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Photo-etched Parts
artfuldodger1918
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Canada
Joined: July 12, 2009
KitMaker: 3 posts
AeroScale: 2 posts
Posted: Wednesday, July 15, 2009 - 06:43 AM UTC
Hey folks. I have been a plastic modeller for years, and am attempting my first kit with photo-etched parts-the Bronco Staghound Armoured Car with 60lb rockets-I am very excited, you never see Canadian armour, and the markings are for the Manitoba Dragoons which is very cool, as I grew up in Manitoba.

I would like some advice on how to remove the parts from the trees without causing damage, can I use a normal xacto? Also, I am allergic to CA glue, when I try to use it my eyes swell up and my nose burns....it is quite unpleasant. Some advice on glue would be good as well.

I really appreciate any help.

Cheers
HM
mvfrog
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California, United States
Joined: August 25, 2008
KitMaker: 369 posts
AeroScale: 104 posts
Posted: Wednesday, July 15, 2009 - 04:09 PM UTC
Highly recommended: Gator's Glue. Lots here use it and have nothing but good reports. I just bought some; can't wait to use it.I think the site is: Gatorsglue.com. Kenny Loup is the creator and owner...he is on the forums here very frequently. Put a post and ask what everyone thinks of it.

Matt
artfuldodger1918
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Canada
Joined: July 12, 2009
KitMaker: 3 posts
AeroScale: 2 posts
Posted: Wednesday, July 15, 2009 - 04:40 PM UTC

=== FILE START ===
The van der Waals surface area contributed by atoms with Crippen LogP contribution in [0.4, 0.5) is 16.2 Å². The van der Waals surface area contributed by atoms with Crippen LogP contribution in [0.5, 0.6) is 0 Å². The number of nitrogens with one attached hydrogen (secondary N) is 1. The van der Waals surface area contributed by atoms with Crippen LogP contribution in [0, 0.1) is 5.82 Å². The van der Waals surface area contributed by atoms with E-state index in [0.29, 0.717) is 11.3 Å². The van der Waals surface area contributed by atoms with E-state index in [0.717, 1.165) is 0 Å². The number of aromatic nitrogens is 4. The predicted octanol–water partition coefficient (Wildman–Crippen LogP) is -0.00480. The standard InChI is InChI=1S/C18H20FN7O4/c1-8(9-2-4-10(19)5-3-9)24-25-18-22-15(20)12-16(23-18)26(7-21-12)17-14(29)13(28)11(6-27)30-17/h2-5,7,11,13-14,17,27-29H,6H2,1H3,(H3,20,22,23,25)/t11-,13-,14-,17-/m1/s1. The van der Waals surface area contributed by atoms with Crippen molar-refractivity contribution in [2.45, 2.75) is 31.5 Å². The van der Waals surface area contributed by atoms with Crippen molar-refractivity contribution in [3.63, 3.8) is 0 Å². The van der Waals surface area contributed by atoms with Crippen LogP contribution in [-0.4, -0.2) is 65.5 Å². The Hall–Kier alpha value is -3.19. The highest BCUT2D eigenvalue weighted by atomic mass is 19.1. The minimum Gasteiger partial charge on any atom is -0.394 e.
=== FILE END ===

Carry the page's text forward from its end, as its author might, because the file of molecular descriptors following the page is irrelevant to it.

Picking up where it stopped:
Thanks, and Cheers!
thegirl
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Alberta, Canada
Joined: January 19, 2008
KitMaker: 6,739 posts
AeroScale: 6,147 posts
Posted: Thursday, July 16, 2009 - 01:35 AM UTC
For cutting the parts off the tree it will be easier to place the tree on a hard surface such as glass or hard tile and use a new # 11 blade . You can also put tape on the under side or top so the part won't go flying away into never -never land .
pigsty
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United Kingdom
Joined: January 16, 2007
KitMaker: 1,199 posts
AeroScale: 614 posts
Posted: Friday, July 17, 2009 - 02:07 AM UTC
I wouldn't recommend a surface as hard as glass. It will blunt your knife and make losses due to rebounds more likely. I use an offcut of thick plastic sheet. It's hard enough to avoid the part folding into the cut or bending, while still soft enough not to harm the blade, and has the added benefit of holding the part in the little cut that you make in the plastic. Not always, but most of the time (though there's no substitute for holding down both part and fret - a pair of tweezers in your other hand works quite well).